I’ve just been trying Google Wave after I was graciously invited by someone awesome, and it looks like it’s really hard on your computer’s system resources when you’re trying to view a big Wave. Here’s my browser, struggling to render a big Wave:
Google Wave, trying to render a big wave
I was trying to read a random Wave that had 129 other users and 340+ wavelets, and it SMASHED my work laptop, which is fairly decent (Core 2 Duo with 2GB of RAM), so that I couldn’t even really read the Wave — it was too slow to respond.
Windows Task Manager while trying to use Google Wave
I am using the Firefox 3.5.4 beta but it was unusable in Google’s own Chrome, as well. Firefox actually seemed better as it would allocate memory and then release it but Chrome would just eat more and more memory until the machine was paging like crazy. Check out my Task Manager screenshot above, you can see the memory going up and down and one of the CPU cores maxed out.
If you’re lost in a big city like, say, New York City, a very effective way to be sure that strangers will help you find your way is to be a small, helpless, cute cardboard robot with a flag that has your destination written on it.
Tweenbots are human-dependent robots that navigate the city with the help of pedestrians they encounter. Rolling at a constant speed, in a straight line, Tweenbots have a destination displayed on a flag, and rely on people they meet to read this flag and to aim them in the right direction to reach their goal.
I love this. I love seeing the ways people conceive of using technology to make art. It’s not just that the technology exists, but that it’s affordable and readily available to be used by anyone who really wants to make it happen. The artist here “conceived the Tweenbots as disposable creatures which were more likely to struggle and die in the city than to reach their destination,” but it didn’t matter because they were cheap enough. She was also able to preserve the authenticity of the situation by having a video camera small enough to fit into her handbag, so it wasn’t obvious she was recording people’s interactions with the robots. Try hiding a camcorder from the 1980s in a handbag!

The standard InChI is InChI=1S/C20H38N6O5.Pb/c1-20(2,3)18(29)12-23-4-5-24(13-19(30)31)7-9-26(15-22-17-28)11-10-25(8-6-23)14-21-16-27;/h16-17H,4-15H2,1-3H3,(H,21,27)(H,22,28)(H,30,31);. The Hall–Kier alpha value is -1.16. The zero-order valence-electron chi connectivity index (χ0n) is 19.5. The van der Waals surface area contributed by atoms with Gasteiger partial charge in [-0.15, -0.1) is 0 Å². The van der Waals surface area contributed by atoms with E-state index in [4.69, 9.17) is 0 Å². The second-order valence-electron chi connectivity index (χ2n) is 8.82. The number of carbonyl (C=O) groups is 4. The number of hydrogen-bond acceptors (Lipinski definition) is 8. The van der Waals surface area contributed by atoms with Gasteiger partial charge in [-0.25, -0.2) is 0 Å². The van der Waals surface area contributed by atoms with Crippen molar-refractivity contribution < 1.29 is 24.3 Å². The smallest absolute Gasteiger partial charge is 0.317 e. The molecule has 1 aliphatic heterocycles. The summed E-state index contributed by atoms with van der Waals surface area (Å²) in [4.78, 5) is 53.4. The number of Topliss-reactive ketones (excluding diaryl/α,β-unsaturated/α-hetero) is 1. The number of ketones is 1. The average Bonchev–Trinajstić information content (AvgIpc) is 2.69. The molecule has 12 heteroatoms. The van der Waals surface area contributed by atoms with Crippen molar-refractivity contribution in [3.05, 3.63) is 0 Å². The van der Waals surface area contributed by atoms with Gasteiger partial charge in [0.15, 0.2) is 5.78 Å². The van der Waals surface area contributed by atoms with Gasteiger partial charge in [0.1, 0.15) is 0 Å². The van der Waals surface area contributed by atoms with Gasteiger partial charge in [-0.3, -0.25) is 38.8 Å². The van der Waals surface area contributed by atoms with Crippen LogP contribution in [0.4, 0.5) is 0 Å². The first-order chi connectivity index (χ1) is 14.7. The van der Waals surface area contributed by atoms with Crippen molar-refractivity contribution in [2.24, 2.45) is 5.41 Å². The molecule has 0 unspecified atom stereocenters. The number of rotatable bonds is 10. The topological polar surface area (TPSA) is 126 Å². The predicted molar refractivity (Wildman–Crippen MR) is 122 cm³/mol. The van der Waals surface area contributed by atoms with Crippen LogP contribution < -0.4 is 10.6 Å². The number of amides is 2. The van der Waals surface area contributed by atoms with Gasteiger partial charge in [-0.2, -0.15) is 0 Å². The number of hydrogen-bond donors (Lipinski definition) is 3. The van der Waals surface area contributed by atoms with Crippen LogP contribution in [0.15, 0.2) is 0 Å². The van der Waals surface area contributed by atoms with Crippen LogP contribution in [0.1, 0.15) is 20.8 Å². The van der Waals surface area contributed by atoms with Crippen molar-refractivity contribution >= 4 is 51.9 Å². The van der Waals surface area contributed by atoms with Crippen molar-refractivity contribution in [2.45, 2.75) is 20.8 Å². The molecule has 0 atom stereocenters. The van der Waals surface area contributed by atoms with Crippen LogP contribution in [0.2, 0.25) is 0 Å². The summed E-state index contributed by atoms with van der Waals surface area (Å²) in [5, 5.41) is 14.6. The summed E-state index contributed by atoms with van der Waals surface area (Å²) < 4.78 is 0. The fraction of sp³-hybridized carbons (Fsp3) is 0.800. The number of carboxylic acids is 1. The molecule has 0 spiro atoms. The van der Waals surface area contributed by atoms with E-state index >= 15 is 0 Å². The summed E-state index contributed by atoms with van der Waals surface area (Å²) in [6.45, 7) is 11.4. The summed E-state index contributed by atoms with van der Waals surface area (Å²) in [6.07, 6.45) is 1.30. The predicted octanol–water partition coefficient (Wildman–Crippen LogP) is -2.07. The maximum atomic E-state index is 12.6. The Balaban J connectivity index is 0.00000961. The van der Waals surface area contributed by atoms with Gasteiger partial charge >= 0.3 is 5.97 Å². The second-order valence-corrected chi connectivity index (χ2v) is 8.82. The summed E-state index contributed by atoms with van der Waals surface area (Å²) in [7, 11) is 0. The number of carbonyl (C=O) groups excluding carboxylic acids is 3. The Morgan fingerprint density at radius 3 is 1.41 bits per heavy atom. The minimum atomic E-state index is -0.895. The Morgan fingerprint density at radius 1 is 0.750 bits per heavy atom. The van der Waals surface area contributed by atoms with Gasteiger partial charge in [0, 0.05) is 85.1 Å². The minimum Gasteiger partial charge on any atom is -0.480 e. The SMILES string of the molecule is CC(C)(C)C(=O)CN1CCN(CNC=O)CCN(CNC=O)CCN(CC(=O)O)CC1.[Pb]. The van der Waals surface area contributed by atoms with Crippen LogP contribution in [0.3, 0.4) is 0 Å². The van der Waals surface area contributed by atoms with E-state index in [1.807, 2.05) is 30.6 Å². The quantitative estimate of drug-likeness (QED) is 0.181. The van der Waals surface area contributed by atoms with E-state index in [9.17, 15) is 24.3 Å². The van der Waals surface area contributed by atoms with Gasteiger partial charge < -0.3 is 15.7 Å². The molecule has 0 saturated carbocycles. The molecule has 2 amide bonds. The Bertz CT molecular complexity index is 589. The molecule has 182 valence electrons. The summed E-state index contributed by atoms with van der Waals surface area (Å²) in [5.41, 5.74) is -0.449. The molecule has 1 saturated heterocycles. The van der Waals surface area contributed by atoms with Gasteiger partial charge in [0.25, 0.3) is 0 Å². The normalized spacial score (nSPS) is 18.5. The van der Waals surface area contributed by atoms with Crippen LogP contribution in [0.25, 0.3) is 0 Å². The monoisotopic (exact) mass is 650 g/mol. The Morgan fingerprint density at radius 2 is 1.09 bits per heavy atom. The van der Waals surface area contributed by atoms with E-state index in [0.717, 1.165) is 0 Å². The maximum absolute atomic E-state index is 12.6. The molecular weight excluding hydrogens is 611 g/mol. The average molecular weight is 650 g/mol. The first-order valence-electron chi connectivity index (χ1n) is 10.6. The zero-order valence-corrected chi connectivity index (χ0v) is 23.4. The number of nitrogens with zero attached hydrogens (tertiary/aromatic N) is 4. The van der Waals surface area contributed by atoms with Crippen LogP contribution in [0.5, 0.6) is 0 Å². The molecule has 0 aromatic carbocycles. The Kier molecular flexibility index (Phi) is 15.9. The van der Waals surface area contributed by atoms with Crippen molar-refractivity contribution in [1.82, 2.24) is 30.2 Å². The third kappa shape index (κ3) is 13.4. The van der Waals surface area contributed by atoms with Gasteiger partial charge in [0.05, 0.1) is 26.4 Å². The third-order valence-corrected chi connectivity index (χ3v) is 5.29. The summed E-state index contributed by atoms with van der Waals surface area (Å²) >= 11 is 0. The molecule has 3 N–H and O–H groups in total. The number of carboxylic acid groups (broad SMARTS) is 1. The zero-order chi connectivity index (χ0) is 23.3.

So remember: next time you’re lost in a big city, be a little cute cardboard robot.
Web 2.0, by putting the means of production into the hands of the masses but withholding from those same masses any ownership over the product of their work, provides an incredibly efficient mechanism to harvest the economic value of the free labor provided by the very many and concentrate it into the hands of the very few.
He still has a point — it’s true that MySpace, Facebook, Youtube and others convert the free labour of their users into cash, by aggregating it on a huge scale and creating value in the form of an audience they can sell to advertisers. In the way that they’re selling an audience to advertisers they are analogous to conventional TV, radio and newspapers, who aggregate news and content to gather an audience whose consumption of the content is paid for, or at least subsidised, by advertising.
Carr argues that the “disturbing” difference is that the Web 2.0 companies are exploiting the free labour of their users’ contributions to an “attention economy” by converting it to their cash economy; i.e. sharecropping — the users are labouring to create value that somebody else controls. I agree that this seems disturbing.
But people are now using these websites to gain their own audience, and this gives them leverage. If you have a large enough audience, e.g. Youtube subscribers, you then have the capacity to start converting your contributions to cash for yourself.
An example I’ve noticed recently is Philip DeFranco aka sxephil, who has gathered an audience of 379,621 subscribers at the time of writing, and 14,279,986 video views since September 2006.